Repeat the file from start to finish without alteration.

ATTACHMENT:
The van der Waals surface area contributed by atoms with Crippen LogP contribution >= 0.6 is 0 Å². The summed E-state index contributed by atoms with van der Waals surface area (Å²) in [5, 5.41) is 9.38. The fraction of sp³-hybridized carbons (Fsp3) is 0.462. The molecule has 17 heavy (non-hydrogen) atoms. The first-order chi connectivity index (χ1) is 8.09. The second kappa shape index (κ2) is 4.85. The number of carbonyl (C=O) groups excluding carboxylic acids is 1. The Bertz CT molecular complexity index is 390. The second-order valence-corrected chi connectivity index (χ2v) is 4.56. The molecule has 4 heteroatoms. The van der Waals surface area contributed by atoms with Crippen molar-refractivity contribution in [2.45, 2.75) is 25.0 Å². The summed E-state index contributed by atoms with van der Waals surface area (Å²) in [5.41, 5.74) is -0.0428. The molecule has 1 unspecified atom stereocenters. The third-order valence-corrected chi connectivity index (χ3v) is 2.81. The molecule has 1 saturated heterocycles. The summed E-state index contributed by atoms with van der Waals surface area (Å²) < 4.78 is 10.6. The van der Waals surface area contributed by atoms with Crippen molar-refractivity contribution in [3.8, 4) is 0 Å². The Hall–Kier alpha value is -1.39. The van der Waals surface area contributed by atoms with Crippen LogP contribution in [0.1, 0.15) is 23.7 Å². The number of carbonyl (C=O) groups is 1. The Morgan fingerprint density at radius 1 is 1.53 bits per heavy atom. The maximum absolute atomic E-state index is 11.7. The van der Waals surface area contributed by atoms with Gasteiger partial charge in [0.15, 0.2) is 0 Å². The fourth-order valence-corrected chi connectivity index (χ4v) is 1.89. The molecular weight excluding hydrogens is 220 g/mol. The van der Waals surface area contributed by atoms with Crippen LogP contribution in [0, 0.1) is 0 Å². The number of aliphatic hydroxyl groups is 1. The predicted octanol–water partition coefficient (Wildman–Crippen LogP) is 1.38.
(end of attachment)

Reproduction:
The van der Waals surface area contributed by atoms with Crippen LogP contribution >= 0.6 is 0 Å². The summed E-state index contributed by atoms with van der Waals surface area (Å²) in [5, 5.41) is 9.38. The fraction of sp³-hybridized carbons (Fsp3) is 0.462. The molecule has 17 heavy (non-hydrogen) atoms. The first-order chi connectivity index (χ1) is 8.09. The second kappa shape index (κ2) is 4.85. The number of carbonyl (C=O) groups excluding carboxylic acids is 1. The Bertz CT molecular complexity index is 390. The second-order valence-corrected chi connectivity index (χ2v) is 4.56. The molecule has 4 heteroatoms. The van der Waals surface area contributed by atoms with Crippen molar-refractivity contribution in [2.45, 2.75) is 25.0 Å². The summed E-state index contributed by atoms with van der Waals surface area (Å²) in [5.41, 5.74) is -0.0428. The molecule has 1 unspecified atom stereocenters. The third-order valence-corrected chi connectivity index (χ3v) is 2.81. The molecule has 1 saturated heterocycles. The summed E-state index contributed by atoms with van der Waals surface area (Å²) < 4.78 is 10.6. The van der Waals surface area contributed by atoms with Crippen molar-refractivity contribution in [3.8, 4) is 0 Å². The Hall–Kier alpha value is -1.39. The van der Waals surface area contributed by atoms with Crippen LogP contribution in [0.1, 0.15) is 23.7 Å². The number of carbonyl (C=O) groups is 1. The Morgan fingerprint density at radius 1 is 1.53 bits per heavy atom. The maximum absolute atomic E-state index is 11.7. The van der Waals surface area contributed by atoms with Gasteiger partial charge in [0.15, 0.2) is 0 Å². The fourth-order valence-corrected chi connectivity index (χ4v) is 1.89. The molecular weight excluding hydrogens is 220 g/mol. The van der Waals surface area contributed by atoms with Crippen LogP contribution in [0, 0.1) is 0 Å². The number of aliphatic hydroxyl groups is 1. The predicted octanol–water partition coefficient (Wildman–Crippen LogP) is 1.38.